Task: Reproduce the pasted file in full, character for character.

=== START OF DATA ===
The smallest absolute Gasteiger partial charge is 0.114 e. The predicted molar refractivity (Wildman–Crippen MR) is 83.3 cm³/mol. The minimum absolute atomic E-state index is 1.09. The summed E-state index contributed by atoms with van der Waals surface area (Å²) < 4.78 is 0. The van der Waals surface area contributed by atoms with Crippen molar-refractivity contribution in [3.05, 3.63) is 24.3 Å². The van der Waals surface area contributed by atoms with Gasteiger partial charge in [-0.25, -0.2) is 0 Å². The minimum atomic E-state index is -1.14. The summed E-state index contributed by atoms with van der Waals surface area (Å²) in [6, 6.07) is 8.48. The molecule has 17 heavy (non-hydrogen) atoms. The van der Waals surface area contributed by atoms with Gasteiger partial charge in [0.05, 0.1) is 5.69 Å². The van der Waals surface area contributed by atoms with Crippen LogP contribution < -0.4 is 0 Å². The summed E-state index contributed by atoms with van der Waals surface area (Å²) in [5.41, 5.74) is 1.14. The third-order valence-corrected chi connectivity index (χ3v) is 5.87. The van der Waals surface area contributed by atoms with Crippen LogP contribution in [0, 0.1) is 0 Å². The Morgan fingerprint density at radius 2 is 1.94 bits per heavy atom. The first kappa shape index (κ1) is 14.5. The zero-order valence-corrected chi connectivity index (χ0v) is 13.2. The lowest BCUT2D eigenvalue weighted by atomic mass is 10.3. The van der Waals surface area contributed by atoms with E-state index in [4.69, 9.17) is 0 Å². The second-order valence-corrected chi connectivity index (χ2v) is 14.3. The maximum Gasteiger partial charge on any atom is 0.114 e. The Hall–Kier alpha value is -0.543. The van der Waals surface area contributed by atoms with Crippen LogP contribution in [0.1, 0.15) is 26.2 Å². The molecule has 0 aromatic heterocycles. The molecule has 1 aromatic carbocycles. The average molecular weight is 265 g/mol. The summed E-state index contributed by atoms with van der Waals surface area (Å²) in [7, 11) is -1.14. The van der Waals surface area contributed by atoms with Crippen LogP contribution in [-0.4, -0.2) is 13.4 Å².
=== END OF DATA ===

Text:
The smallest absolute Gasteiger partial charge is 0.114 e. The predicted molar refractivity (Wildman–Crippen MR) is 83.3 cm³/mol. The minimum absolute atomic E-state index is 1.09. The summed E-state index contributed by atoms with van der Waals surface area (Å²) < 4.78 is 0. The van der Waals surface area contributed by atoms with Crippen molar-refractivity contribution in [3.05, 3.63) is 24.3 Å². The van der Waals surface area contributed by atoms with Gasteiger partial charge in [-0.25, -0.2) is 0 Å². The minimum atomic E-state index is -1.14. The summed E-state index contributed by atoms with van der Waals surface area (Å²) in [6, 6.07) is 8.48. The molecule has 17 heavy (non-hydrogen) atoms. The van der Waals surface area contributed by atoms with Gasteiger partial charge in [0.05, 0.1) is 5.69 Å². The van der Waals surface area contributed by atoms with Crippen LogP contribution < -0.4 is 0 Å². The summed E-state index contributed by atoms with van der Waals surface area (Å²) in [5.41, 5.74) is 1.14. The third-order valence-corrected chi connectivity index (χ3v) is 5.87. The van der Waals surface area contributed by atoms with Crippen LogP contribution in [0, 0.1) is 0 Å². The Morgan fingerprint density at radius 2 is 1.94 bits per heavy atom. The first kappa shape index (κ1) is 14.5. The zero-order valence-corrected chi connectivity index (χ0v) is 13.2. The lowest BCUT2D eigenvalue weighted by atomic mass is 10.3. The van der Waals surface area contributed by atoms with E-state index in [4.69, 9.17) is 0 Å². The second-order valence-corrected chi connectivity index (χ2v) is 14.3. The maximum Gasteiger partial charge on any atom is 0.114 e. The Hall–Kier alpha value is -0.543. The van der Waals surface area contributed by atoms with Crippen LogP contribution in [0.1, 0.15) is 26.2 Å². The molecule has 0 aromatic heterocycles. The molecule has 1 aromatic carbocycles. The average molecular weight is 265 g/mol. The summed E-state index contributed by atoms with van der Waals surface area (Å²) in [7, 11) is -1.14. The van der Waals surface area contributed by atoms with Crippen LogP contribution in [-0.4, -0.2) is 13.4 Å².